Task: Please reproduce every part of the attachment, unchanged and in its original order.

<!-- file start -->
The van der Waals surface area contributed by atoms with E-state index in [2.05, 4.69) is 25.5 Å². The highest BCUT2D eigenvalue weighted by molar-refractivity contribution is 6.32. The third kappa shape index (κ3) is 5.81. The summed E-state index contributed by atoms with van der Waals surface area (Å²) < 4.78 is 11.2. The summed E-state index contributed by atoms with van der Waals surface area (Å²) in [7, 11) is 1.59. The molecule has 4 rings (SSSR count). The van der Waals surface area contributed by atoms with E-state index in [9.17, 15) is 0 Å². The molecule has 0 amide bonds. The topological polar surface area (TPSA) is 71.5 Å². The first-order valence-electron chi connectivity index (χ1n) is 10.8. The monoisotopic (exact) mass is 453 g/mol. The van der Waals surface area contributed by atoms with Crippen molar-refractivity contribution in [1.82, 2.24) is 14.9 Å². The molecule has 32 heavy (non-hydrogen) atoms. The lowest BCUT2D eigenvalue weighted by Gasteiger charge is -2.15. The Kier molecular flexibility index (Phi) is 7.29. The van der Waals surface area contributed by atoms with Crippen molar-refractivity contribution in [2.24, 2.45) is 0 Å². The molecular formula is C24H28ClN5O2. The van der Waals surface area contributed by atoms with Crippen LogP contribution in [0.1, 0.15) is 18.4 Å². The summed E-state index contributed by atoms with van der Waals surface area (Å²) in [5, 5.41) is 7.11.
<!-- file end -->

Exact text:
The van der Waals surface area contributed by atoms with E-state index in [2.05, 4.69) is 25.5 Å². The highest BCUT2D eigenvalue weighted by molar-refractivity contribution is 6.32. The third kappa shape index (κ3) is 5.81. The summed E-state index contributed by atoms with van der Waals surface area (Å²) < 4.78 is 11.2. The summed E-state index contributed by atoms with van der Waals surface area (Å²) in [7, 11) is 1.59. The molecule has 4 rings (SSSR count). The van der Waals surface area contributed by atoms with E-state index in [9.17, 15) is 0 Å². The molecule has 0 amide bonds. The topological polar surface area (TPSA) is 71.5 Å². The first-order valence-electron chi connectivity index (χ1n) is 10.8. The monoisotopic (exact) mass is 453 g/mol. The van der Waals surface area contributed by atoms with Crippen molar-refractivity contribution in [1.82, 2.24) is 14.9 Å². The molecule has 32 heavy (non-hydrogen) atoms. The lowest BCUT2D eigenvalue weighted by Gasteiger charge is -2.15. The Kier molecular flexibility index (Phi) is 7.29. The van der Waals surface area contributed by atoms with Crippen molar-refractivity contribution in [2.24, 2.45) is 0 Å². The molecular formula is C24H28ClN5O2. The van der Waals surface area contributed by atoms with Crippen LogP contribution in [0.1, 0.15) is 18.4 Å². The summed E-state index contributed by atoms with van der Waals surface area (Å²) in [5, 5.41) is 7.11.